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Inspections expose mass environmental violations

By Zheng Jinran | China Daily | Updated: 2017-04-06 07:18

Chen Jining, minister of environmental protection, asks about the measures for dealing with pollutants at Sinopec Beijing Yanshan Co, a major petrochemical enterprise in Beijing, during a surprise inspection on Tuesday.[Photo provided to China Daily]

Largest-ever operation to control pollution in China begins

Inspections have exposed violations by companies illegally discharging pollutants and falsifying monitoring data, despite emergency responses to the ongoing air pollution in northern regions, according to the Ministry of Environmental Protection.

Severe violations were exposed by the nation's top environmental officials during random inspections in the Beijing-Tianjin-Hebei region and the neighboring provinces of Henan, Shanxi and Shandong, it said.

The ministry announced the launch of a yearlong intensified inspection program in the area's 28 major cities, starting on Wednesday. Up to 5,600 government workers will be transferred from across the nation to support the mission, making the campaign the largest-ever national operation in the field of environmental protection.

On Tuesday, Chen Jining, the minister of environmental protection, visited Sinopec Beijing Yanshan Co, a major petrochemical enterprise in Fangshan district, to inspect levels of discharged pollutants. Chen said that after waiting for 20 minutes, he was unable to obtain records on the repairing of equipment related to emissions monitoring.

It showed the company failed to operate as required in controlling and reducing emissions of air pollutants, and it has been required to correct its problems, Chen said.

In addition to poor management, Zhao Yingmin, the vice-minister of environmental protection, exposed severe violations by a new material production company in Anyang, Henan province, which was found to have falsified monitoring data to make sulfur dioxide emission levels show a negative reading.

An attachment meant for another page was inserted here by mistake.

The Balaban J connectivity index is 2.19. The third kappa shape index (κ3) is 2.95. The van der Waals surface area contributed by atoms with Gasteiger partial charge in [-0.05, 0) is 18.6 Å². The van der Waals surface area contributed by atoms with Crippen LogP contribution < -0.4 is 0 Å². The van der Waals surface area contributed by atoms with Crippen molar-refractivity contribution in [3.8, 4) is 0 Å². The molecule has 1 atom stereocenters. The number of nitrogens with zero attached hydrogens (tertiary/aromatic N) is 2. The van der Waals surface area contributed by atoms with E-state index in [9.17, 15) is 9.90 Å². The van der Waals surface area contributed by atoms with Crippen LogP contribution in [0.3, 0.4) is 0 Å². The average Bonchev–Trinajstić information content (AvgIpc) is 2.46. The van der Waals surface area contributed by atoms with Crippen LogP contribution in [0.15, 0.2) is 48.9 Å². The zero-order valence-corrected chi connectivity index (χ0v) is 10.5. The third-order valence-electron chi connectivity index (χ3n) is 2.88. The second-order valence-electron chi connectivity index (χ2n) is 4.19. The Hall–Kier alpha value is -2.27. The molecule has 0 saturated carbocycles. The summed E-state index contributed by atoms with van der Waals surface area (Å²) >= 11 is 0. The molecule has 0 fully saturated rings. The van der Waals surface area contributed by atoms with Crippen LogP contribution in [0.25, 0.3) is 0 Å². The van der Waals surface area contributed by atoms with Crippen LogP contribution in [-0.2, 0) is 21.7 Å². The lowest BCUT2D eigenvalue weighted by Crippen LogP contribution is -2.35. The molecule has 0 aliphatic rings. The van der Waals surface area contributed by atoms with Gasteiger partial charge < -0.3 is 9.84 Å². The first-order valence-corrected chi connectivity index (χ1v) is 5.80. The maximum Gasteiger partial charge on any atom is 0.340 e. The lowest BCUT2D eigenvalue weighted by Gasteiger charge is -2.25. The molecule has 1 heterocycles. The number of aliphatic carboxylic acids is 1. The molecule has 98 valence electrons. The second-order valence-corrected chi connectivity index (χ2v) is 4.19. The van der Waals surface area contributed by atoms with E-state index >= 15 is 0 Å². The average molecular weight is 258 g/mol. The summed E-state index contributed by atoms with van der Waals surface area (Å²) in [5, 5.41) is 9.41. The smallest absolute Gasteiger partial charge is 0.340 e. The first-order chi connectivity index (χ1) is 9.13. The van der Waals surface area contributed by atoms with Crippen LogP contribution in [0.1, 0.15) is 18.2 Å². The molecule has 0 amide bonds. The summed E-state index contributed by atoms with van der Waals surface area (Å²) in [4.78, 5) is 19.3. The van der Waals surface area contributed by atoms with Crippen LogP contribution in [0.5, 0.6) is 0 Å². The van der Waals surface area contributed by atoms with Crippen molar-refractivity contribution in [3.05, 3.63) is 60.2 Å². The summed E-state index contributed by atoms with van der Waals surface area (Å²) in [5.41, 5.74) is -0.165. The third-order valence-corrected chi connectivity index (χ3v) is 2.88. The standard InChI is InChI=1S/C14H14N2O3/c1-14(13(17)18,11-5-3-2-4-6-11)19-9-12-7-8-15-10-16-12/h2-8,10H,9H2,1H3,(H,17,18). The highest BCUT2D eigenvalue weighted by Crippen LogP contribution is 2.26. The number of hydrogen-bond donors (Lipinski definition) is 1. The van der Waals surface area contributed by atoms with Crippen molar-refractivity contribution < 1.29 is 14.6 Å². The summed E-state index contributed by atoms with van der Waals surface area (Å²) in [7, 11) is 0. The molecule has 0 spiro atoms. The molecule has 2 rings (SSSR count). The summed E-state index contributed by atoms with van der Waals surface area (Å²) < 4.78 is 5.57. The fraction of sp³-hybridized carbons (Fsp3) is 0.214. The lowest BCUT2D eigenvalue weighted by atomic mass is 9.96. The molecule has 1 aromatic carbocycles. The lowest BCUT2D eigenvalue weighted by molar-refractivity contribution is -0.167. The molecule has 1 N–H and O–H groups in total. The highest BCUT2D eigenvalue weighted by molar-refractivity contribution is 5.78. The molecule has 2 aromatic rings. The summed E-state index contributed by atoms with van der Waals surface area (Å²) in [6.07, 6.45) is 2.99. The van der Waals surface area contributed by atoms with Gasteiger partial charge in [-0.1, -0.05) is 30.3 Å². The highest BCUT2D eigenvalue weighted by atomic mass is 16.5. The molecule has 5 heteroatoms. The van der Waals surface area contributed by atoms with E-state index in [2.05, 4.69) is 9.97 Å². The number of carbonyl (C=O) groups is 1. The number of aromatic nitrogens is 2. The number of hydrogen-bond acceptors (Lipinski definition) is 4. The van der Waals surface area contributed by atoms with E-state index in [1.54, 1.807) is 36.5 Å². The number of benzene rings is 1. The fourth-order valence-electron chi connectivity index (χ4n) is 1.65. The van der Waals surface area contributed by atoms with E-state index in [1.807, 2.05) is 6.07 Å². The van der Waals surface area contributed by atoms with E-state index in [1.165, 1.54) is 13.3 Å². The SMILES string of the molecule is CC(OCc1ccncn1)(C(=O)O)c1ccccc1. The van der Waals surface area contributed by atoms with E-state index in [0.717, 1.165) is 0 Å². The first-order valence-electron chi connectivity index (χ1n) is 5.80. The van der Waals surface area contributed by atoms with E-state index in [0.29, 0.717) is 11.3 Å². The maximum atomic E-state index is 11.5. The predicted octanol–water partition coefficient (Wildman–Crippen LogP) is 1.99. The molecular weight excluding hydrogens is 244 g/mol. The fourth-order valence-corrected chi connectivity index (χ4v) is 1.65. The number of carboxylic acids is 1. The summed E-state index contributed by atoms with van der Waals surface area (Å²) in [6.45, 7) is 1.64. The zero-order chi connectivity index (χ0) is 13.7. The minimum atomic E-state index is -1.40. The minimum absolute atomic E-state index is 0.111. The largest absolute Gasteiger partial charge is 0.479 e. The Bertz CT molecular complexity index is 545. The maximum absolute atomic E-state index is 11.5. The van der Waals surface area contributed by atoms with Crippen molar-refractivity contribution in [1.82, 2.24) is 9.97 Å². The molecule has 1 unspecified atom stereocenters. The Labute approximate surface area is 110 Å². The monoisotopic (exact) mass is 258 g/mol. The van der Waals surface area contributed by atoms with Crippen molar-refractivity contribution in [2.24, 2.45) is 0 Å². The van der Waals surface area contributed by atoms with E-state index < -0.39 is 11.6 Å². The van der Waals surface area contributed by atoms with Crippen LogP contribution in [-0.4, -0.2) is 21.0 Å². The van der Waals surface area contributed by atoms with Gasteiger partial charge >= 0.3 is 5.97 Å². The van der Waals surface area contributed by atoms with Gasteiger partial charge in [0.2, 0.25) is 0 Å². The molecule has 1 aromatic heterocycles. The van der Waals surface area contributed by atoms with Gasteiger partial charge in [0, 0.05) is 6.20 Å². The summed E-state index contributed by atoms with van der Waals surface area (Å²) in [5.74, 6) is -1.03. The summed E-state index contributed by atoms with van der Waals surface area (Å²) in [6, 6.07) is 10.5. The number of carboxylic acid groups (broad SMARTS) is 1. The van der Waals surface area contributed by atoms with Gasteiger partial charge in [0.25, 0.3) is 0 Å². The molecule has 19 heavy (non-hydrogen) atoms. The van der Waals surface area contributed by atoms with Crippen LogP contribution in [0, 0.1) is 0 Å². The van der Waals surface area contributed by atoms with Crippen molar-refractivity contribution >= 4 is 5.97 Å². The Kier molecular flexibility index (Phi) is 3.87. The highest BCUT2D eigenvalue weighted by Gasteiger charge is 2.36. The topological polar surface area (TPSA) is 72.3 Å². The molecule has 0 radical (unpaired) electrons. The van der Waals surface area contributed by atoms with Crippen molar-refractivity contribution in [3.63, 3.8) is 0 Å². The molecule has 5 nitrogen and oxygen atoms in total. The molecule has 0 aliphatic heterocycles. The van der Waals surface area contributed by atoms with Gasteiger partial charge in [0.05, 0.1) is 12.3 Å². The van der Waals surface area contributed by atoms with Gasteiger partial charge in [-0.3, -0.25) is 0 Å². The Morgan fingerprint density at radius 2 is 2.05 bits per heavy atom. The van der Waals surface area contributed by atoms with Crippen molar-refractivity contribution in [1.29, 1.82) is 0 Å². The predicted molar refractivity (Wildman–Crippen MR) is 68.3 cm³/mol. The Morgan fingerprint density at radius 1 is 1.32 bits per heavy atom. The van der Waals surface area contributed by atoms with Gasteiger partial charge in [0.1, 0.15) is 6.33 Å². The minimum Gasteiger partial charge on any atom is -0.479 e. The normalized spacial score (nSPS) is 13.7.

As of Monday, inspectors in seven cities in northern regions had exposed 200 pollution problems, including excessive emissions, falsified monitoring data and weak implementation of laws by local governments, according to the ministry.

The ministry said on Wednesday that blue-sky days in the 28 major cities in the Beijing-Tianjin-Hebei region and neighboring provinces of Henan, Shanxi and Shandong accounted for 60.9 percent of the month, an increase of 20.6 percent year-on-year.

But in the first quarter of this year, only 42.8 percent of days had good air, a decrease of 0.7 percent compared with last year.

The air pollution that blanketed many cities on Monday started to ease on Wednesday, with pollution levels falling from severe to lightly polluted or good, according to data from the China National Environmental Monitoring Center.

Beijing started to see the air quality improve by 5 pm on Wednesday, but it is forecast to worsen again on Thursday, becoming severe, the second-highest level in the six-tier quality system, according to the monitoring center.

At least 13 cities, including Beijing, had issued orange alerts, the second-highest emergency response level, as of Wednesday, requiring limited use of vehicles and the suspension of production at some industrial sites.

"It's essential to implement the restriction efforts fully, and tighten the controls on construction sites and dust caused by vehicles," Chen said.

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